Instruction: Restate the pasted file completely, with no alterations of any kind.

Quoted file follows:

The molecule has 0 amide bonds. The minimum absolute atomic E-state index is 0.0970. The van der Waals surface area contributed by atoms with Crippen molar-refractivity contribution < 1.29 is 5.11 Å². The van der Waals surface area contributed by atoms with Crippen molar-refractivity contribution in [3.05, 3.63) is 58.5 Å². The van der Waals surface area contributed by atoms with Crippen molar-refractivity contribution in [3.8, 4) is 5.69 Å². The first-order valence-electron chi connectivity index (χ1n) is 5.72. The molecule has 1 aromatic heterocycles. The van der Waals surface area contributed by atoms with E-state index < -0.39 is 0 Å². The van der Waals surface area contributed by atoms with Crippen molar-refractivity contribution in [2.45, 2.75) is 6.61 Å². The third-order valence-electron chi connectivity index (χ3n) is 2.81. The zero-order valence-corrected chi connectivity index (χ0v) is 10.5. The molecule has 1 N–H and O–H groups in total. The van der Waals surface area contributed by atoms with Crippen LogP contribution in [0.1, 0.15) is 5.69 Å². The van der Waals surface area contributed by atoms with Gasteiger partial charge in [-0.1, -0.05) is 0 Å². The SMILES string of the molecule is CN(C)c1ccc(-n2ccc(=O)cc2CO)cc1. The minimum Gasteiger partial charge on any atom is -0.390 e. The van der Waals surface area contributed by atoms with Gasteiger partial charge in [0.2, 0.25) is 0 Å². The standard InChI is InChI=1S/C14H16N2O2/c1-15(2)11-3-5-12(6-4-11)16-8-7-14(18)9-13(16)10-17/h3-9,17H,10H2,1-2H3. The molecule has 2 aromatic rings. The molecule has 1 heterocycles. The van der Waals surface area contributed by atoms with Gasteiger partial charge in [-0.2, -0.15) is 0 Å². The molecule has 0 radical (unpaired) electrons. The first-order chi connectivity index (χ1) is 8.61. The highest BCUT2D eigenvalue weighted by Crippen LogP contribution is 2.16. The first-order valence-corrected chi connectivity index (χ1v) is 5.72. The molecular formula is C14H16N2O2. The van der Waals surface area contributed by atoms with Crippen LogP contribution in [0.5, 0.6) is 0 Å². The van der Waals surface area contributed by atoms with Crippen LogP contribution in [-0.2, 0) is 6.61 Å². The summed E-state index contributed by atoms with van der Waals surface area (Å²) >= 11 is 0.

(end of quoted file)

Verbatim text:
The molecule has 0 amide bonds. The minimum absolute atomic E-state index is 0.0970. The van der Waals surface area contributed by atoms with Crippen molar-refractivity contribution < 1.29 is 5.11 Å². The van der Waals surface area contributed by atoms with Crippen molar-refractivity contribution in [3.05, 3.63) is 58.5 Å². The van der Waals surface area contributed by atoms with Crippen molar-refractivity contribution in [3.8, 4) is 5.69 Å². The first-order valence-electron chi connectivity index (χ1n) is 5.72. The molecule has 1 aromatic heterocycles. The van der Waals surface area contributed by atoms with E-state index < -0.39 is 0 Å². The van der Waals surface area contributed by atoms with Crippen molar-refractivity contribution in [2.45, 2.75) is 6.61 Å². The third-order valence-electron chi connectivity index (χ3n) is 2.81. The zero-order valence-corrected chi connectivity index (χ0v) is 10.5. The molecule has 1 N–H and O–H groups in total. The van der Waals surface area contributed by atoms with Crippen LogP contribution in [0.1, 0.15) is 5.69 Å². The van der Waals surface area contributed by atoms with Gasteiger partial charge in [-0.1, -0.05) is 0 Å². The SMILES string of the molecule is CN(C)c1ccc(-n2ccc(=O)cc2CO)cc1. The minimum Gasteiger partial charge on any atom is -0.390 e. The van der Waals surface area contributed by atoms with Gasteiger partial charge in [0.2, 0.25) is 0 Å². The standard InChI is InChI=1S/C14H16N2O2/c1-15(2)11-3-5-12(6-4-11)16-8-7-14(18)9-13(16)10-17/h3-9,17H,10H2,1-2H3. The molecule has 2 aromatic rings. The molecule has 1 heterocycles. The van der Waals surface area contributed by atoms with Gasteiger partial charge in [-0.2, -0.15) is 0 Å². The molecule has 0 radical (unpaired) electrons. The first-order chi connectivity index (χ1) is 8.61. The highest BCUT2D eigenvalue weighted by Crippen LogP contribution is 2.16. The first-order valence-corrected chi connectivity index (χ1v) is 5.72. The molecular formula is C14H16N2O2. The van der Waals surface area contributed by atoms with Crippen LogP contribution in [0.5, 0.6) is 0 Å². The van der Waals surface area contributed by atoms with Crippen LogP contribution in [-0.2, 0) is 6.61 Å². The summed E-state index contributed by atoms with van der Waals surface area (Å²) >= 11 is 0.